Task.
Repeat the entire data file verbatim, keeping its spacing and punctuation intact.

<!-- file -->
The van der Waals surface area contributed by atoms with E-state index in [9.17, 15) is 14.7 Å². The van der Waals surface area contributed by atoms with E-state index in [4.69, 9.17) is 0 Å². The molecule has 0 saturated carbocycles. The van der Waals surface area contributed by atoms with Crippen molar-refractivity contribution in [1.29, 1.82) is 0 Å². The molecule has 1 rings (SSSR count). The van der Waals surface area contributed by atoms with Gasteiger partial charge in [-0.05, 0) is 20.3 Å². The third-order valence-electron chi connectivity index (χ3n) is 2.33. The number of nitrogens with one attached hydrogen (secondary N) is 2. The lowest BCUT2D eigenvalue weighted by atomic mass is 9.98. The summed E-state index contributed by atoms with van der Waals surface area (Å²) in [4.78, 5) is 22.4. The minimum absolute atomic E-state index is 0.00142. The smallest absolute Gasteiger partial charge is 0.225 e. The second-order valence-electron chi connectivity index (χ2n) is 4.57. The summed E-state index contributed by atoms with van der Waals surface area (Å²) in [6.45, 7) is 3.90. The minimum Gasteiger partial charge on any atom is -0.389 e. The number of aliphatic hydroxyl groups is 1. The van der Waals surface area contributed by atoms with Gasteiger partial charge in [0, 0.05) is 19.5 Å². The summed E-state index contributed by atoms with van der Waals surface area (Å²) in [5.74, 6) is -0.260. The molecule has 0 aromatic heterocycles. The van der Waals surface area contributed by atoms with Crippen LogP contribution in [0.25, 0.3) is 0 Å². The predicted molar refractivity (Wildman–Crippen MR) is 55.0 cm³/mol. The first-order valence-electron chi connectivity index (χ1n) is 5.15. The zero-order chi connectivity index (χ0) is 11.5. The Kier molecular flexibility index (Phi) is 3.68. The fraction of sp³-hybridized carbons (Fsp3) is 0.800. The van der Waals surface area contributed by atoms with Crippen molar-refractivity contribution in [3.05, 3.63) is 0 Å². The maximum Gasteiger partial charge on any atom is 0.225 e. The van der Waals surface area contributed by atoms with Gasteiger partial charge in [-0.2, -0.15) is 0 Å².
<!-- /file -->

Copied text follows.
The van der Waals surface area contributed by atoms with E-state index in [9.17, 15) is 14.7 Å². The van der Waals surface area contributed by atoms with E-state index in [4.69, 9.17) is 0 Å². The molecule has 0 saturated carbocycles. The van der Waals surface area contributed by atoms with Crippen molar-refractivity contribution in [1.29, 1.82) is 0 Å². The molecule has 1 rings (SSSR count). The van der Waals surface area contributed by atoms with Gasteiger partial charge in [-0.05, 0) is 20.3 Å². The third-order valence-electron chi connectivity index (χ3n) is 2.33. The number of nitrogens with one attached hydrogen (secondary N) is 2. The lowest BCUT2D eigenvalue weighted by atomic mass is 9.98. The summed E-state index contributed by atoms with van der Waals surface area (Å²) in [4.78, 5) is 22.4. The minimum absolute atomic E-state index is 0.00142. The smallest absolute Gasteiger partial charge is 0.225 e. The second-order valence-electron chi connectivity index (χ2n) is 4.57. The summed E-state index contributed by atoms with van der Waals surface area (Å²) in [6.45, 7) is 3.90. The minimum Gasteiger partial charge on any atom is -0.389 e. The number of aliphatic hydroxyl groups is 1. The van der Waals surface area contributed by atoms with Gasteiger partial charge in [0, 0.05) is 19.5 Å². The summed E-state index contributed by atoms with van der Waals surface area (Å²) in [5.74, 6) is -0.260. The molecule has 0 aromatic heterocycles. The van der Waals surface area contributed by atoms with Crippen LogP contribution in [0.25, 0.3) is 0 Å². The predicted molar refractivity (Wildman–Crippen MR) is 55.0 cm³/mol. The first-order valence-electron chi connectivity index (χ1n) is 5.15. The zero-order chi connectivity index (χ0) is 11.5. The Kier molecular flexibility index (Phi) is 3.68. The fraction of sp³-hybridized carbons (Fsp3) is 0.800. The van der Waals surface area contributed by atoms with Crippen molar-refractivity contribution in [3.05, 3.63) is 0 Å². The maximum Gasteiger partial charge on any atom is 0.225 e. The van der Waals surface area contributed by atoms with Gasteiger partial charge in [-0.2, -0.15) is 0 Å².